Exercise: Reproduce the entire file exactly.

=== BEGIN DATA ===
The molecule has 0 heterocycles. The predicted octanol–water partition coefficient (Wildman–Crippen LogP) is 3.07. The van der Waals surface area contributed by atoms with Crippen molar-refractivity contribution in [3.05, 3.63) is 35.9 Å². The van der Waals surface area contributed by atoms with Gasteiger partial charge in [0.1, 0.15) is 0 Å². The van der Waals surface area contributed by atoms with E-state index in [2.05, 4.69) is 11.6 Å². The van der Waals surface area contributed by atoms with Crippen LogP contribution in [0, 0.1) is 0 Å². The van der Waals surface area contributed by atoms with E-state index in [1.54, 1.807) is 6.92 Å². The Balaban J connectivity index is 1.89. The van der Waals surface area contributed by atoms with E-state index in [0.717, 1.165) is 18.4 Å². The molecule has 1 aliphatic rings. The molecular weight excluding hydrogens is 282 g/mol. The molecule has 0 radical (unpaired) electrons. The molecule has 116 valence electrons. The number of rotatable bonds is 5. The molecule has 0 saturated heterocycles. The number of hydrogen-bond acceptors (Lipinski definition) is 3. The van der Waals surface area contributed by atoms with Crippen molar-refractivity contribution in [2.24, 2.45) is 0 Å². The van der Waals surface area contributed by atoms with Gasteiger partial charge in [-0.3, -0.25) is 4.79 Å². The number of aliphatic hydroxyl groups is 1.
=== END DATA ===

The molecule has 0 heterocycles. The predicted octanol–water partition coefficient (Wildman–Crippen LogP) is 3.07. The van der Waals surface area contributed by atoms with Crippen molar-refractivity contribution in [3.05, 3.63) is 35.9 Å². The van der Waals surface area contributed by atoms with Gasteiger partial charge in [0.1, 0.15) is 0 Å². The van der Waals surface area contributed by atoms with E-state index in [2.05, 4.69) is 11.6 Å². The van der Waals surface area contributed by atoms with Crippen LogP contribution in [0, 0.1) is 0 Å². The van der Waals surface area contributed by atoms with E-state index in [1.54, 1.807) is 6.92 Å². The Balaban J connectivity index is 1.89. The van der Waals surface area contributed by atoms with E-state index in [0.717, 1.165) is 18.4 Å². The molecule has 1 aliphatic rings. The molecular weight excluding hydrogens is 282 g/mol. The molecule has 0 radical (unpaired) electrons. The molecule has 116 valence electrons. The number of rotatable bonds is 5. The molecule has 0 saturated heterocycles. The number of hydrogen-bond acceptors (Lipinski definition) is 3. The van der Waals surface area contributed by atoms with Crippen molar-refractivity contribution in [2.24, 2.45) is 0 Å². The van der Waals surface area contributed by atoms with Gasteiger partial charge in [-0.3, -0.25) is 4.79 Å². The number of aliphatic hydroxyl groups is 1.